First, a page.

- Use Legitimate and Trustworthy Websites
- Verify Your Real Estate Agent/Broker
- Verify Your Home Inspector
- Verify Your Mortgage Broker
- Use a Trusted Mortgage Escrow Company
- Hire a Lawyer for the Real Estate Transaction
- Look for Red Flags of Scams
- Frequently Asked Questions
Whether you're buying or selling a home or property, you'll need to be cautious and be on the lookout for scams and sketchy people. Unfortunately, real estate scams are widespread, with wire fraud in real estate transactions resulting in $213 million in losses in 2020. Here are vital steps you can take to protect your real estate transaction and keep your money safe.
Use Legitimate and Trustworthy Websites
Only use trustworthy websites when you first start searching for a home or want to list your home. Sites like Craigslist, where anyone can post listings, are generally scam magnets—scammers use these sites to prey on vulnerable people who aren't aware of the different types of scams out there.
Some of the most common sites to use when buying/selling a home include:
Licensed agents list houses on these sites, so you know they're legitimate and actually exist.
If you're selling your home, to get your property listed on sites like these, you'll need a real estate agent or broker to represent you. This brings us to our next point—verifying your real estate agent.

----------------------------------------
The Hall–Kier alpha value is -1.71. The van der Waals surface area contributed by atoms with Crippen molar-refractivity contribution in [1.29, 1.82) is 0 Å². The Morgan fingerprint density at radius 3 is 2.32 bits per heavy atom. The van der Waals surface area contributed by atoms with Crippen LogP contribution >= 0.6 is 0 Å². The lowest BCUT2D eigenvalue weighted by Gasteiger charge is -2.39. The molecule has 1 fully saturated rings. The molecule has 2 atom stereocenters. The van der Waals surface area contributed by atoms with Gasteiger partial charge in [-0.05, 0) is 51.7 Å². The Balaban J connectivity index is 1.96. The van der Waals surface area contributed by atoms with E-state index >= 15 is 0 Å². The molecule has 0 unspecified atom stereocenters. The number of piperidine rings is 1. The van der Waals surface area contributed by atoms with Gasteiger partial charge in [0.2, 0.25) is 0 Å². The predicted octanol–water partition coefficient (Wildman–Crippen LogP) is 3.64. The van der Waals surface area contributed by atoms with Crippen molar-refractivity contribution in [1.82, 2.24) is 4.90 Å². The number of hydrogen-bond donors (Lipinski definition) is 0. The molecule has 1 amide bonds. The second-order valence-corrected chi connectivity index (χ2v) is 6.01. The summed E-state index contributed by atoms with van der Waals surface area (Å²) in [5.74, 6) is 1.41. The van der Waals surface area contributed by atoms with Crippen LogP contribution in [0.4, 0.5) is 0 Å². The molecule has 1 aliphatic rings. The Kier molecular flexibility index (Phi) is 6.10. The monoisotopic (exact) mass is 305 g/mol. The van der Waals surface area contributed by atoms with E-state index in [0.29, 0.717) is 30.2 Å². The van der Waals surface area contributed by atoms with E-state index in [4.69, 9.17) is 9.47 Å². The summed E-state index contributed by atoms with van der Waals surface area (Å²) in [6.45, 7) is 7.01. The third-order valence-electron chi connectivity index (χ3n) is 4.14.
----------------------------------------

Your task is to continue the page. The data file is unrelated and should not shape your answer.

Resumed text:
Verify Your Real Estate Agent/Broker
Using a licensed real estate agent is key to buying/selling your home safely and without additional hassle, especially if you're unaware of all the steps involved.
A licensed professional will:
- Help you get a good deal (they will negotiate the sale price on your behalf)
- Ensure you complete the necessary paperwork
- Help you get your house ready for sale (if you're a seller)
- Help you find homes to view and consider (if you're a buyer)
- Communicate with the other parties involved (e.g., the other real estate agent representing the other party)
- Guide you through the entire process (e.g., home inspections, closing, finding a mortgage broker)
In addition, a good real estate agent will be able to spot potentially bad deals and scams. For example, if you're buying a home and the seller is giving you unrealistic guarantees on the appliances, the realtor will be able to spot these and dismiss them.
An Unrealistic Guarantee (Example)
Joe is in the process of negotiating a price of a home he's interested in buying. Joe's agent is trying to negotiate the cost of the house due to the age of some of the appliances in the home (e.g., the water heater, oven/stovetop, dishwasher, and refrigerator).
These appliances will need to be replaced soon, so Joe's agent requests an $8,000 price reduction. The seller responds by saying that they will not lower the price and guarantee that all appliances mentioned will be good for another 10 years.